A CrossFitter goes to 10-Day Silent Meditation Retreat!

IMG_0357

Back in February 2015 I went on my second 10-Day silent meditation retreat.  To get a general sense of what a silent meditation is read this first.

The retreat center in Joshua Tree opened its doors in 2011 so it’s practically brand new. As an ‘old student’, meaning I had already completed a 10-day retreat in the past, I got a dorm room all to myself. The dorms were comfortable and clean. I even had my own bathroom.

IMG_0339IMG_0340

One of the rules (and there are several) is to not bring outside food with you to the Center.  All meals are vegetarian and buffet style.  I was really worried that I wouldn’t get all the protein I needed to make my #gainz so I stashed protein powder, my Blender Bottle, and a couple of protein bars in my suitcase.

Breakfast is mostly carbs like fruit, bread, oatmeal, and stewed prunes. I toasted Ezekiel bread and topped with 1-2 TB of peanut butter and sunflower seeds OR butter and a layer of nutritional yeast.

Lunch is the best meal of the day!  Some items in the lunch buffet include Moroccan tagine, fried rice, marinated tofu, daal, rice, steamed veggies, and a legit salad bar.  Dinner is fruit and tea.  I drank all sorts of teas like chamomile (to calm the nerves and aid in digestion), peppermint and ginger (to prevent gas), green tea (slightly increases body temperature which increases metabolism), and a new tea I discovered called Bengal Spice.  The name says it all.

I lost three pounds (probably all water) within the first two days.  How did I know that?  I brought my scale with me.  I hid it underneath my bed and would weigh myself every morning before taking my first sip of water.

Let’s move on to technology.  No cell phones.  They have to be locked up in a closet by a staff member before the retreat begins.  I learned that you cannot be forced to give up your phone, so I kept mine in my room on silent.  Yes, I checked it.  Everyday.  Multiple times a day.  I had just started using an app called MyFitnessPal.  It tracks your meals and calories, and I was diligent/obsessed with getting my macronutrient ratio of 40% fats to 35% protein to 25% carbohydrates dialed in.  While there is a cornucopia of carbohydrates offered, you have to hunt for the healthy fats and protein.  Even though I enjoyed their marinated tofu, which kind of reminds me of eating weak ass mini steaks, I tried to stay away from soy in general.  I also checked my email often.  I sheepishly admit that I watched a ‘Ballet Beautiful’ workout on YouTube….a couple of times, listened to a Sam Harris podcast, took some photos, and sent some texts.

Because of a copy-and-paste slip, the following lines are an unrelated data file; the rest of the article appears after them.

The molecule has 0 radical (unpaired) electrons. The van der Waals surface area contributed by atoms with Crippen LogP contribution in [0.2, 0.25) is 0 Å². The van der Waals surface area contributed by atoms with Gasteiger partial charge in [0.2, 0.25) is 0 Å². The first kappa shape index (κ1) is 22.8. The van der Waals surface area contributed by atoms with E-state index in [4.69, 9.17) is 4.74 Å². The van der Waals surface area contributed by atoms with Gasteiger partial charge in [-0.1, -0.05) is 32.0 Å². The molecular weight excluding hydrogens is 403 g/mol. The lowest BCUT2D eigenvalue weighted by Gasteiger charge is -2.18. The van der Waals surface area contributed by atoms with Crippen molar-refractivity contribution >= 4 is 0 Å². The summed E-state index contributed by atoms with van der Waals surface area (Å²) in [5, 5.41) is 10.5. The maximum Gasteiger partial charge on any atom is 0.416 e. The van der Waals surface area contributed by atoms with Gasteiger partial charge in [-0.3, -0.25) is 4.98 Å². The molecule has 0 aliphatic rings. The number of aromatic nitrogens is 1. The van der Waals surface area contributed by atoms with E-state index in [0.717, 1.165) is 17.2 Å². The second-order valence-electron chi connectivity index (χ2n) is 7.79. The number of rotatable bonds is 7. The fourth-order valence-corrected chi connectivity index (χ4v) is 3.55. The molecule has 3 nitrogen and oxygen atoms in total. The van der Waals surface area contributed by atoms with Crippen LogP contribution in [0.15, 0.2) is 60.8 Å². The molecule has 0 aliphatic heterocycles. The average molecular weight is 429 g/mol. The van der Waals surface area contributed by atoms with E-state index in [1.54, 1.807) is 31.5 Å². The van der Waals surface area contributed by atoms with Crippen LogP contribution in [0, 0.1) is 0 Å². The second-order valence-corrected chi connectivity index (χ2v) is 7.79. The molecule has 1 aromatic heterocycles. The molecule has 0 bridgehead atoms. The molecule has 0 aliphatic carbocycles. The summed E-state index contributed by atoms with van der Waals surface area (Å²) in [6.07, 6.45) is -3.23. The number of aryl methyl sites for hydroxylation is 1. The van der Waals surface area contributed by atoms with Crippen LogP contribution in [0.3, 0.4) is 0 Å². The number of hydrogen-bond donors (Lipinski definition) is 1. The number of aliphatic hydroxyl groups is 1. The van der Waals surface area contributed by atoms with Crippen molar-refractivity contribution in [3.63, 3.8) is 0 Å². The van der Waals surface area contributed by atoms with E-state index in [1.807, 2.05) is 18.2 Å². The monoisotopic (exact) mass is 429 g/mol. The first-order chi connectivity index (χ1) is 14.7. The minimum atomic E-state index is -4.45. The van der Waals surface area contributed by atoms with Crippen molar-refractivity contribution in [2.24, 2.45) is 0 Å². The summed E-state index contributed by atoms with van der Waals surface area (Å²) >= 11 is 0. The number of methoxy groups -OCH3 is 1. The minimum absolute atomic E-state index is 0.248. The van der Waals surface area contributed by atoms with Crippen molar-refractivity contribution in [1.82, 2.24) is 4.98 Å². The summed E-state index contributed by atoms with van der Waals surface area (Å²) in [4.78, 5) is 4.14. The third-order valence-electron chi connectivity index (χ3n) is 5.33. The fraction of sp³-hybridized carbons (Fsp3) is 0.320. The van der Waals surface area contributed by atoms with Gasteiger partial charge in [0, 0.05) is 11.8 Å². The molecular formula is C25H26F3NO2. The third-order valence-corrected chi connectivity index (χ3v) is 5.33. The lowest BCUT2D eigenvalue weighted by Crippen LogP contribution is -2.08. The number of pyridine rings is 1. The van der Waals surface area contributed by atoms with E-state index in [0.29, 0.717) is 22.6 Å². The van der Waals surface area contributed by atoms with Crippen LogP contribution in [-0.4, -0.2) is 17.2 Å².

Walking is the only approved exercise.  The Center is even weird about yoga because they “do not currently have an approved facility for a yoga practice,” although yoga is considered compatible with Vipassana otherwise.  The Center at Joshua Tree is fortunate enough to have a walking path that is made out of rocks and sand and is about a quarter mile in length.  I went into business mode after lunch and would chalk up several laps on the walking path.  It started as a compulsion to get my cardio in every day.  After several days of that I chilled the fuck out and slowed down as there was, “Nothing to do, nowhere to go.” – Thich Nhat Hanh

With that said, I also did squats, sit-ups, push-ups, wall walks, and Ballet Beautiful (of course), when in the privacy of my own room.